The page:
Ensuring reliable water supply during construction
The Delaware Aqueduct bypass project has required years of preparation and planning the led to the Water for the Future program, a portfolio of related projects that will ensure New York City has high-quality and reliable drinking water while the aqueduct is out of service.
• Catskill Aqueduct Repair and Rehabilitation — The 74-mile-long Catskill Aqueduct, which conveys water from the Ashokan and Schoharie reservoirs, will undergo a repair and rehabilitation project starting in 2016. Along with replacing more than 30 valves that are decades old, the interior lining of the tunnel will be scrubbed to decrease friction, which will increase the tunnel’s capacity by approximately 30-40 million gallons of water each day.
• Queens Groundwater — To augment the City’s upstate water supplies, DEP will also rehabilitate the Queens Groundwater System, formerly the Jamaica Water Supply, which will sustainably provide more than 33 million gallons of water a day in southeast Queens. DEP has committed to using proven technologies to ensure these wells produce high-quality water that meets or exceeds all water quality standards. The Queens Groundwater System comprises 68 wells at 48 separate well stations.
• Water Conservation — Between now and the Delaware Aqueduct shutdown in 2021, DEP will implement a number of initiatives to reduce water consumption in the City by as much as 50 million gallons a day. As part of the Municipal Water Efficiency Program, DEP is identifying opportunities to conserve water at City-owned properties and facilities. Thus far, DEP has partnered with the New York City Department of Parks and Recreation to install activation buttons on spray showers in 400 playgrounds around the city that will save 1.5 million gallons of water a day. DEP has also begun updating bathroom fixtures in 500 city schools that will save an additional 4 million gallons of water each day. To help encourage water conservation in private residences, DEP will sponsor a voucher program that aims to replace up to 800,000 inefficient toilets with high efficiency models that will save up to 30 million gallons of water a day by 2018. The City is also working with private businesses to reduce demand for water and, over the summer, announced that 11 premier hotels have agreed to cut their water use by 5 percent, saving roughly 13 million gallons annually.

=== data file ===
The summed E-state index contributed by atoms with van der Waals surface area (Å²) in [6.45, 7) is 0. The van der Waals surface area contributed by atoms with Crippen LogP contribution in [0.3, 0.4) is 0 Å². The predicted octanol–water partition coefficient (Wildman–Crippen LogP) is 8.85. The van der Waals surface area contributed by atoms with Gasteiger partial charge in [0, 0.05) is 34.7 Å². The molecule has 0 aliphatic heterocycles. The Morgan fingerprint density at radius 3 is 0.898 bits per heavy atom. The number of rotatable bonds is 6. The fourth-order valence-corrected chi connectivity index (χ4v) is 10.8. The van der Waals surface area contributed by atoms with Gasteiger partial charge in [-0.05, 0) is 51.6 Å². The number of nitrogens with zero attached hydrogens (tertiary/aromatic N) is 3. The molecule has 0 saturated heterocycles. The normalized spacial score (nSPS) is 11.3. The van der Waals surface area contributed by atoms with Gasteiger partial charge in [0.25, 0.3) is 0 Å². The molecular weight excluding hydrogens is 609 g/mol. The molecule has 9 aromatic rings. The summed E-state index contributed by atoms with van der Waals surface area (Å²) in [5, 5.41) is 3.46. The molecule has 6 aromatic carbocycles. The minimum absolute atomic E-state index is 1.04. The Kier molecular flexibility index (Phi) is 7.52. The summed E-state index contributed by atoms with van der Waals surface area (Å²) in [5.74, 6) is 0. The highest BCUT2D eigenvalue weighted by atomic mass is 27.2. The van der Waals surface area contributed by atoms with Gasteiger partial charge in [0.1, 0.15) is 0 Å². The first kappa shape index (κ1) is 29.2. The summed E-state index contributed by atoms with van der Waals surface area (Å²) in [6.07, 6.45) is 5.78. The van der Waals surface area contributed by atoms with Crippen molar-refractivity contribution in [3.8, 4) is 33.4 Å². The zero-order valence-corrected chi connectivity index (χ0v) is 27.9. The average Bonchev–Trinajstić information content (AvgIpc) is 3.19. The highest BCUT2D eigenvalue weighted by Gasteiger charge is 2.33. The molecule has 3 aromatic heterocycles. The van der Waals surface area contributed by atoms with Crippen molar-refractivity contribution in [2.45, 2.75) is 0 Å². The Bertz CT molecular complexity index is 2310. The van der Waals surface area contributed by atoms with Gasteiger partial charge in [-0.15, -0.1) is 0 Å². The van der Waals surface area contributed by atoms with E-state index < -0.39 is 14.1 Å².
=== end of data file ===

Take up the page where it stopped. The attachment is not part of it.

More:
• Croton System — The Croton Water Filtration Plant is entering its final stage of construction in the north Bronx, and testing of the filtration system and water lines is nearly complete. Once online, the filtration plant will allow the City to once again use water from the reservoirs in Putnam and Westchester counties that comprise the Croton System. DEP expects this will provide nearly 300 million gallons of high-quality water each day.
Updates on construction, milestones and other information related to Water for the Future will be posted at nyc.gov/waterforthefuture. The website includes a clear explanation of the projects, a timeline, and information about how the program will improve and secure the delivery of clean drinking water to 8.4 million residents of New York City and roughly a million additional residents in Orange, Putnam, Ulster and Westchester counties who also use water from the City’s supply.